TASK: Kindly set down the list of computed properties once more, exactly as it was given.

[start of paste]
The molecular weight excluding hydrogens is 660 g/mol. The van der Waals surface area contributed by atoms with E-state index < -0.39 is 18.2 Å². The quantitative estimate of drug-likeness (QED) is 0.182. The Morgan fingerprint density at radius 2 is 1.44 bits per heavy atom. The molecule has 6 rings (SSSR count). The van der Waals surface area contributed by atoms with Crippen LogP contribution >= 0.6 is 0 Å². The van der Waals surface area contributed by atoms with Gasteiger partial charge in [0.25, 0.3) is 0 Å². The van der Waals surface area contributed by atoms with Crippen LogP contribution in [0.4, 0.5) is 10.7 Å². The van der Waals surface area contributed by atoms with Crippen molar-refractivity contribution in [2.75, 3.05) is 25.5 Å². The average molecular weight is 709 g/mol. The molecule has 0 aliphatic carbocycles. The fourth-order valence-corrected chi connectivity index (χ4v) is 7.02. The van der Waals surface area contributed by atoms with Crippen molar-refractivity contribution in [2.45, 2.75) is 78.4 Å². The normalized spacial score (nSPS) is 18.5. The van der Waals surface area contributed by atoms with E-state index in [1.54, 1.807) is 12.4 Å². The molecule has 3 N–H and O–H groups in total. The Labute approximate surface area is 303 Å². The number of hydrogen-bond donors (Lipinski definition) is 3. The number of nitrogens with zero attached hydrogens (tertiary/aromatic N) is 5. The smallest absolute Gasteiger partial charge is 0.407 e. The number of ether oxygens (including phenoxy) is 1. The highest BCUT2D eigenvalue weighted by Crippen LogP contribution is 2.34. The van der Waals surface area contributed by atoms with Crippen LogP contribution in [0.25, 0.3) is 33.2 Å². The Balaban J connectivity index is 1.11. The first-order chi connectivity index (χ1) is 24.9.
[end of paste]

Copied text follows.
The molecular weight excluding hydrogens is 660 g/mol. The van der Waals surface area contributed by atoms with E-state index < -0.39 is 18.2 Å². The quantitative estimate of drug-likeness (QED) is 0.182. The Morgan fingerprint density at radius 2 is 1.44 bits per heavy atom. The molecule has 6 rings (SSSR count). The van der Waals surface area contributed by atoms with Crippen LogP contribution >= 0.6 is 0 Å². The van der Waals surface area contributed by atoms with Gasteiger partial charge in [0.25, 0.3) is 0 Å². The van der Waals surface area contributed by atoms with Crippen LogP contribution in [0.4, 0.5) is 10.7 Å². The van der Waals surface area contributed by atoms with Crippen molar-refractivity contribution in [2.75, 3.05) is 25.5 Å². The average molecular weight is 709 g/mol. The molecule has 0 aliphatic carbocycles. The fourth-order valence-corrected chi connectivity index (χ4v) is 7.02. The van der Waals surface area contributed by atoms with Crippen molar-refractivity contribution in [2.45, 2.75) is 78.4 Å². The normalized spacial score (nSPS) is 18.5. The van der Waals surface area contributed by atoms with E-state index in [1.54, 1.807) is 12.4 Å². The molecule has 3 N–H and O–H groups in total. The Labute approximate surface area is 303 Å². The number of hydrogen-bond donors (Lipinski definition) is 3. The number of nitrogens with zero attached hydrogens (tertiary/aromatic N) is 5. The smallest absolute Gasteiger partial charge is 0.407 e. The number of ether oxygens (including phenoxy) is 1. The highest BCUT2D eigenvalue weighted by Crippen LogP contribution is 2.34. The van der Waals surface area contributed by atoms with Crippen LogP contribution in [0.25, 0.3) is 33.2 Å². The Balaban J connectivity index is 1.11. The first-order chi connectivity index (χ1) is 24.9.